«In here, Mr Garibaldi, you can not hide from yourself. Everything out there has only one purpose, to distract us from ourselves, what is truly important. There are no distractions in here. We can learn much from silence.»
G’Kar to Garibaldi, in a prison cell, in Babylon 5: «Messages from Earth»

Given that many New Year’s resolutions are likely already broken (two of mine are), there is space for new ones. A while ago I did recommend taking a break from digital distraction every weekend — akin the the Jewish shabbat.

I found that whenever I did adhere to this ritual, my weekend seemed longer and I felt more rested during the start of the week. I was also more productive when it comes to reading.

I contrast to a completely technology free day (well, Friday evening to Saturday evening), I do use two pieces of digital technology — my castrated iPad mini 5 for reading and note-taking (does not contain the mail app, not even the calendar app), and my Apple Watch, because I like the activity measurements (I don’t use it to check mails, and it’s castrated regarding notifications as well). Okay, occasionally, I also use my phone and (very rarely) my MacBook. And I’ll try to turn off both this year.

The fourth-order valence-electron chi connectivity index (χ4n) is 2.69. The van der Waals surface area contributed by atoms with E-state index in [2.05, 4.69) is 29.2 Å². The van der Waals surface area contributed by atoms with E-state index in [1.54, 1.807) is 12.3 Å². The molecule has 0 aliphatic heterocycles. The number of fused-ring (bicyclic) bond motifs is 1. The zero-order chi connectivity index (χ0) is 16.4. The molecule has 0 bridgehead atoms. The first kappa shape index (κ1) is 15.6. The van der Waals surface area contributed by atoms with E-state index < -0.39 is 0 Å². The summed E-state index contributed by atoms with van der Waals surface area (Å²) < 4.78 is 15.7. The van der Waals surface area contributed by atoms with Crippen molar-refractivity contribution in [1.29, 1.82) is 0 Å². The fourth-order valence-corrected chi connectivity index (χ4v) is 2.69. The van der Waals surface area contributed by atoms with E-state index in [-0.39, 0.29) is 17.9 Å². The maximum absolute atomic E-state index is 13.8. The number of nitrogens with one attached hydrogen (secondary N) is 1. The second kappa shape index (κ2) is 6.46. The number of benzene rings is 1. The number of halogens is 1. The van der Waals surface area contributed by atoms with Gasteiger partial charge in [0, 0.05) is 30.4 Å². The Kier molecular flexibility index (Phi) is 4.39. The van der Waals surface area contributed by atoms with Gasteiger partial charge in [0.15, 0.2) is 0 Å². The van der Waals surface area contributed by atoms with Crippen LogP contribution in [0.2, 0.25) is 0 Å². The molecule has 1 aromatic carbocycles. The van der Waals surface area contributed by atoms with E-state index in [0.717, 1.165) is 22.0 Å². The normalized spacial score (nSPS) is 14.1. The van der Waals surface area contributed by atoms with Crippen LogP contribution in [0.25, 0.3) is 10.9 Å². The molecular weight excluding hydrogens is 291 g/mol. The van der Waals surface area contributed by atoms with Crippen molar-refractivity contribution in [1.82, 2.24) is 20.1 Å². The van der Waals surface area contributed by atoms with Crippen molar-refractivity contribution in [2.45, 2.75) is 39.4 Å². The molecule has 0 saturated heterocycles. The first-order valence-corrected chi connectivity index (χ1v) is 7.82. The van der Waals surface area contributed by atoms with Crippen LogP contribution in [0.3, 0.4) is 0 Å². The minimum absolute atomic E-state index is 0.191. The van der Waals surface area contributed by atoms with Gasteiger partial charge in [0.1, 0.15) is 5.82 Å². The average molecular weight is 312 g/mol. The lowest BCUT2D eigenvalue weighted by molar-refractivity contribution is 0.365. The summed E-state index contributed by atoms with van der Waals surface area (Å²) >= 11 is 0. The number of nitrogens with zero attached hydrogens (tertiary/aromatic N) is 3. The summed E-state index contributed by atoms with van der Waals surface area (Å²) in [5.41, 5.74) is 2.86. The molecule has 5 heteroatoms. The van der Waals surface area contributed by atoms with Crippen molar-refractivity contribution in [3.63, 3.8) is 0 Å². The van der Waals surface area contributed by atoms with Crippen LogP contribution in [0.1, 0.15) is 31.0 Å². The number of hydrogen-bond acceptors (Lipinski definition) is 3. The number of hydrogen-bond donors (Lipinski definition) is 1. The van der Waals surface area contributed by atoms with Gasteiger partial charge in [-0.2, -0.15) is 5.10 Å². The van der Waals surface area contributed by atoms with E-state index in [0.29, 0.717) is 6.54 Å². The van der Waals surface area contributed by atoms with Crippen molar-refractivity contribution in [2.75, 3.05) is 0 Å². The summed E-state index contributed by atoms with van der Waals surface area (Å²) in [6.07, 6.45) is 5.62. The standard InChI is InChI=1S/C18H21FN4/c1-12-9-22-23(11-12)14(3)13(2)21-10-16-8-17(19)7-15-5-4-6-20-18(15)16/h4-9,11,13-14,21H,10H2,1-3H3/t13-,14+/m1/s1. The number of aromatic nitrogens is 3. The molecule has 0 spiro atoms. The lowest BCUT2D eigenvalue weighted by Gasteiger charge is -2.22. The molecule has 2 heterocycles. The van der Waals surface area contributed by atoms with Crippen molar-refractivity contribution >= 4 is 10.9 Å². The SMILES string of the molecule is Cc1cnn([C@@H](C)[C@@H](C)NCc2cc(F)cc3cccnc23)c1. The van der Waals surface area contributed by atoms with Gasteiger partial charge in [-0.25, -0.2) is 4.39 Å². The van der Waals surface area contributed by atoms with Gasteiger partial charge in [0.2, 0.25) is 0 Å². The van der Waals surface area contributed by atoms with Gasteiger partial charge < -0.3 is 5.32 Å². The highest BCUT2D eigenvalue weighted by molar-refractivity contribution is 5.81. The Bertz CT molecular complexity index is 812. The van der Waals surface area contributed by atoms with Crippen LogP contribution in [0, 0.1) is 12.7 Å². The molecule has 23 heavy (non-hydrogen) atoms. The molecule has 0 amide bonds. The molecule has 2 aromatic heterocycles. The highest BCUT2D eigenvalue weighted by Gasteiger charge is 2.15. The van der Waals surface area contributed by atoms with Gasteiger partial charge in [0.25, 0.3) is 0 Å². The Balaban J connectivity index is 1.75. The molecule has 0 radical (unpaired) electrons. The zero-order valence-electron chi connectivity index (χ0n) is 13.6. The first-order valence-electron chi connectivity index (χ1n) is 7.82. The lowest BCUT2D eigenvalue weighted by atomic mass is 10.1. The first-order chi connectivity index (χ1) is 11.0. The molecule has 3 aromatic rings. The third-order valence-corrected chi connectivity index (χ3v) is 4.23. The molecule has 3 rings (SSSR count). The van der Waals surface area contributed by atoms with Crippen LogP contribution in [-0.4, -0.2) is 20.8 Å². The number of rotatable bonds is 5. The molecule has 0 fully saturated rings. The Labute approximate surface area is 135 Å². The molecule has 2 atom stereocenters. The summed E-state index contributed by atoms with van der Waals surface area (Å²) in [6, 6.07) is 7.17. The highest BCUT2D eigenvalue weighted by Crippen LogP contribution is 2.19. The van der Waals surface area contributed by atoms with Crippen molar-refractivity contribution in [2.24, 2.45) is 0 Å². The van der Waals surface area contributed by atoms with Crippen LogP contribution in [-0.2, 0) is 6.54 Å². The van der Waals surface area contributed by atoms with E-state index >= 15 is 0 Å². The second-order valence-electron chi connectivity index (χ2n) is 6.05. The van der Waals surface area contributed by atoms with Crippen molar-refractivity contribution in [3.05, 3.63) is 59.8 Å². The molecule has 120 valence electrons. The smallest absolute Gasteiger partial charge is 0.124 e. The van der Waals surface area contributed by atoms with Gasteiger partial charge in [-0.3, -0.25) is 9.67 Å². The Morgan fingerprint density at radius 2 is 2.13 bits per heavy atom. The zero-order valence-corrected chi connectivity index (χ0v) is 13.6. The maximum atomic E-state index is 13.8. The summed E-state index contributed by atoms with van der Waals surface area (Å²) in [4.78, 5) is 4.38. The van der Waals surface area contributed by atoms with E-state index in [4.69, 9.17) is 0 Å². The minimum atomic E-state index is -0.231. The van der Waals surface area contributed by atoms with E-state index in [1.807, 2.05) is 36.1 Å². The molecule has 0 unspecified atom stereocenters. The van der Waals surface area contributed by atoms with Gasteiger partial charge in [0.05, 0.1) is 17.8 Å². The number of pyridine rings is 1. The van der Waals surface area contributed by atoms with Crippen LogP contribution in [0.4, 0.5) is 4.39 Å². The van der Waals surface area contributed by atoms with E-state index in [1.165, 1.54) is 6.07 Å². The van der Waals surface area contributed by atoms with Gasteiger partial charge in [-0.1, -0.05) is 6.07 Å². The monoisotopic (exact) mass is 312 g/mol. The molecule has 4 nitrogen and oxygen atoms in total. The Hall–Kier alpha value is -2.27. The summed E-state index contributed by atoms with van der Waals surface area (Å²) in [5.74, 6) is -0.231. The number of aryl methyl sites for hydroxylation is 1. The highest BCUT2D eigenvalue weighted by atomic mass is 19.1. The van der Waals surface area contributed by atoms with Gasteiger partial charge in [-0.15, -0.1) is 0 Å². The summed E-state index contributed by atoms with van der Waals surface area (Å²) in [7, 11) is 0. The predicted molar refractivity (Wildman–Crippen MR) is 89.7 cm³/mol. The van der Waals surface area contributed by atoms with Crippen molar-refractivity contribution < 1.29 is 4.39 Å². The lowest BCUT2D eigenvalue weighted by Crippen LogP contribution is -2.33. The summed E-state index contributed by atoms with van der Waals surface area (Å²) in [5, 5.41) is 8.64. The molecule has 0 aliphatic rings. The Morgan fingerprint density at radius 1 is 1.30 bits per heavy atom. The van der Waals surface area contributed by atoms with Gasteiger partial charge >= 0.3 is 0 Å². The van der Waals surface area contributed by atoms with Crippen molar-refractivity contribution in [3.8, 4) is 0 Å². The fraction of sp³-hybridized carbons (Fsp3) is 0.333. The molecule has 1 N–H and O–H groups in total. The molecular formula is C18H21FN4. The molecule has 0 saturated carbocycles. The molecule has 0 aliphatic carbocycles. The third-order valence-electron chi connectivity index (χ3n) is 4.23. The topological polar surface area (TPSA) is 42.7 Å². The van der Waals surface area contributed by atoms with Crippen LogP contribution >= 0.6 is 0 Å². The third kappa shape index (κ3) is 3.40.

The idea is to remove any externally paced activity — music (beats), videos (story moves along), social media (endless feed), heck, the Internet itself (countless distractions) — for a day.

Just to come home to oneself, hear oneself think, for at least a day.

If you want to try something similar, I can highly recommend to at least try it (with perhaps a way for people to contact you if they really need to).

If you want to use the Shabbat times, which depend on the local sunset (+ some time until stars are visible) it’s pretty easy to do — thanks to, ironically, digital technology. But it cool, as it brings some variety in it. You find a calendar that can be localized on I configured it for my home city (Lübeck, did deselect other holidays under settings) and did download the Apple Alternate option (“Download hebcal_2021_Luebeck.ics”). Just open the file on a Mac and you can add it into the Calendar App (I use a separate “Rituals” calendar for it). But of course, there are other options (Google, Outlook, even CSV export) as well. You have to remove a few days that are not on Friday/Saturday though.

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With the reminders before the event, you can stop working, put the technology away, and uncouple for a day from the unending stream of digital information.

Hmmmmm. A day of rest.